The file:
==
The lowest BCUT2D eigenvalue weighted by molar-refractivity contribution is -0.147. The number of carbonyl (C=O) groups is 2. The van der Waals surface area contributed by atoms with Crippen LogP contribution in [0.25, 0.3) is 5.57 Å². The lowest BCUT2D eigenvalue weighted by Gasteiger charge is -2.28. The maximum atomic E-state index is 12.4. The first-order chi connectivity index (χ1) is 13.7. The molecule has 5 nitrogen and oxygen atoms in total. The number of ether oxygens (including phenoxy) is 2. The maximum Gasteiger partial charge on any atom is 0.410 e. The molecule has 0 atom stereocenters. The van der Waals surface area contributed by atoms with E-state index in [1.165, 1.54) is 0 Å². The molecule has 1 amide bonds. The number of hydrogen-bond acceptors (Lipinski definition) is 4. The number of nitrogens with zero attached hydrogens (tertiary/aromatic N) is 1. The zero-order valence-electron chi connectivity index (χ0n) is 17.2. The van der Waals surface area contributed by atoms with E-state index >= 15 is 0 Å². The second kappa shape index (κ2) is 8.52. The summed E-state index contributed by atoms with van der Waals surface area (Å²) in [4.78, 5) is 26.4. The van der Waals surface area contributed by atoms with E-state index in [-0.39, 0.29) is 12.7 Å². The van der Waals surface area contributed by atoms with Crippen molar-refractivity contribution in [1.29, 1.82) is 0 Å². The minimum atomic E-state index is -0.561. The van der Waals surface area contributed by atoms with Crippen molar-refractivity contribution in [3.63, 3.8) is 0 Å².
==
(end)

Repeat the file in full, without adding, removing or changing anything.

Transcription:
The lowest BCUT2D eigenvalue weighted by molar-refractivity contribution is -0.147. The number of carbonyl (C=O) groups is 2. The van der Waals surface area contributed by atoms with Crippen LogP contribution in [0.25, 0.3) is 5.57 Å². The lowest BCUT2D eigenvalue weighted by Gasteiger charge is -2.28. The maximum atomic E-state index is 12.4. The first-order chi connectivity index (χ1) is 13.7. The molecule has 5 nitrogen and oxygen atoms in total. The number of ether oxygens (including phenoxy) is 2. The maximum Gasteiger partial charge on any atom is 0.410 e. The molecule has 0 atom stereocenters. The van der Waals surface area contributed by atoms with E-state index in [1.165, 1.54) is 0 Å². The molecule has 1 amide bonds. The number of hydrogen-bond acceptors (Lipinski definition) is 4. The number of nitrogens with zero attached hydrogens (tertiary/aromatic N) is 1. The zero-order valence-electron chi connectivity index (χ0n) is 17.2. The van der Waals surface area contributed by atoms with E-state index >= 15 is 0 Å². The second kappa shape index (κ2) is 8.52. The summed E-state index contributed by atoms with van der Waals surface area (Å²) in [4.78, 5) is 26.4. The van der Waals surface area contributed by atoms with E-state index in [-0.39, 0.29) is 12.7 Å². The van der Waals surface area contributed by atoms with Crippen molar-refractivity contribution in [1.29, 1.82) is 0 Å². The minimum atomic E-state index is -0.561. The van der Waals surface area contributed by atoms with Crippen molar-refractivity contribution in [3.63, 3.8) is 0 Å².